Specialist commentator comments

Comments on this technology were invited from clinical specialists working in the field and relevant patient organisations. The comments received are individual opinions and do not represent NICE's view.

All 5 specialist commentators were familiar with or had used ORA G3 before.

Level of innovation

One specialist commentator confirmed that ORA G3 is the only device that can measure corneal hysteresis, but noted that how well corneal hysteresis predicts glaucoma is unproven.

Potential patient impact

One specialist commentator remarked that if a well-conducted, prospective study did show that corneal hysteresis was a reliable risk factor for glaucoma it could lead to better patient outcomes, specifically: better detection of the disease, earlier treatment, and fewer assessments for people at low risk of development or progression.

Another stated that ORA G3 may improve clinical outcomes by identifying people at high risk of development or progression through measuring corneal hysteresis. People determined to be at low risk would need fewer hospital visits and less treatment.

Potential system impact

The specialist commentators stated that if corneal hysteresis were proven to be a reliable risk factor for glaucoma, it would allow for more accurate targeted follow-up. This would mean less unnecessary treatment for people at lower risk.

One specialist commentator said that because ORA G3 is an extra test, it will increase costs. However, they acknowledged that it has the potential to be cost saving over time.

Another specialist commentator noted that ORA G3 could reduce the number of senior or specialist staff needed in a clinic. Because the device is relatively easy to use and does not need eye drops or contact with the eye, it can be used by more junior staff.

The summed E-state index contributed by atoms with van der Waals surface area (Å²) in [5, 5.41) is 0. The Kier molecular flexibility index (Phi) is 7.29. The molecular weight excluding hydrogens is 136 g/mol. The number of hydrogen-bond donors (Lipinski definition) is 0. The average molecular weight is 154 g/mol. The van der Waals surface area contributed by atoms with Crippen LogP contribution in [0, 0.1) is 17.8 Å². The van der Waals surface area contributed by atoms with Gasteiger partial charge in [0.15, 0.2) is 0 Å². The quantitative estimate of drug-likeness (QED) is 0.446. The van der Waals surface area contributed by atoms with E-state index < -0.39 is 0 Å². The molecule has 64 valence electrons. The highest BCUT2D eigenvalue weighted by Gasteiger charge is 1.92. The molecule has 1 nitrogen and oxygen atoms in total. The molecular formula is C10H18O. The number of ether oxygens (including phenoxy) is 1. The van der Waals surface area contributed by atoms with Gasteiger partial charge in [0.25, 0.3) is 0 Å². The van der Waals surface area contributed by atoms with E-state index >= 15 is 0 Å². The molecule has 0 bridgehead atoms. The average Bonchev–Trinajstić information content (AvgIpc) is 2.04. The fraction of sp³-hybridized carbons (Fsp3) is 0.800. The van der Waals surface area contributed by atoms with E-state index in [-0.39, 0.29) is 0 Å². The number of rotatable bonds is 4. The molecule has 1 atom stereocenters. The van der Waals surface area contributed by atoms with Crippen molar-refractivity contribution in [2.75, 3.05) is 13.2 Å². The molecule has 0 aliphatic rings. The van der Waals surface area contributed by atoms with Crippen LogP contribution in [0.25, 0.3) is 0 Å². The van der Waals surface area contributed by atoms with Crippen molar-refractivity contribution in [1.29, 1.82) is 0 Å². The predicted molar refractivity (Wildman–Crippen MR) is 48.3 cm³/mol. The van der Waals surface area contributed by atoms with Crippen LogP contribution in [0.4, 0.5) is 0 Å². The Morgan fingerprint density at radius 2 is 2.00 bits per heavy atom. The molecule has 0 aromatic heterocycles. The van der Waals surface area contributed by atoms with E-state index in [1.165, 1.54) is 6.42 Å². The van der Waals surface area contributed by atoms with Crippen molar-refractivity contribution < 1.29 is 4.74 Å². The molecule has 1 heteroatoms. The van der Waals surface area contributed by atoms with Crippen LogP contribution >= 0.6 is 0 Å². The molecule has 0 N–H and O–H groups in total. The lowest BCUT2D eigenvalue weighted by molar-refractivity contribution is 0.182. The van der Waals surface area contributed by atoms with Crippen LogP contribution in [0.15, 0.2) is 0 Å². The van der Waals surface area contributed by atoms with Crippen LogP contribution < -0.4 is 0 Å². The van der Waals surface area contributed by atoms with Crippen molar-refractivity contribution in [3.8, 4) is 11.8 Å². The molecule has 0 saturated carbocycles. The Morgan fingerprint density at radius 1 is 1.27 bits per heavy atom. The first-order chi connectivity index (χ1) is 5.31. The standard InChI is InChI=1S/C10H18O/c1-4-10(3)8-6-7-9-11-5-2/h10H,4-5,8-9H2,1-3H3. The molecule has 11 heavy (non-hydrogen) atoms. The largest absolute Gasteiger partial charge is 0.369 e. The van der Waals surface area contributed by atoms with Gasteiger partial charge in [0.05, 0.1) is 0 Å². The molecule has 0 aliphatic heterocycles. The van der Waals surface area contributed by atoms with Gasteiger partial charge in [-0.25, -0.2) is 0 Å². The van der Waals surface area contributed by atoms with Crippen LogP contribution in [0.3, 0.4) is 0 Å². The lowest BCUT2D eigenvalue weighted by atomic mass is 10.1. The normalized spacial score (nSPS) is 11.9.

Another commentator suggested that ORA G3 could be used instead of current intraocular pressure measurement in primary and secondary care.

General comments

One specialist commentator felt that corneal hysteresis is not a proven risk factor for glaucoma. Another considered corneal hysteresis to be a risk factor but, thought that corneal compensated intraocular pressure was most useful clinically. A third specialist commentator did not think that corneal hysteresis was a risk factor but observed that it may be a helpful indicator for patients who cannot have some of the tests recommended by NICE. Another explained that they use corneal hysteresis as a marker for measurement error by Goldmann applanation tonometry, rather than a risk factor in itself.

Two specialist commentators felt that as an extra device, finding space for ORA G3 in a clinic may be an issue. However, most of the commentators did not foresee any problems with space for the device.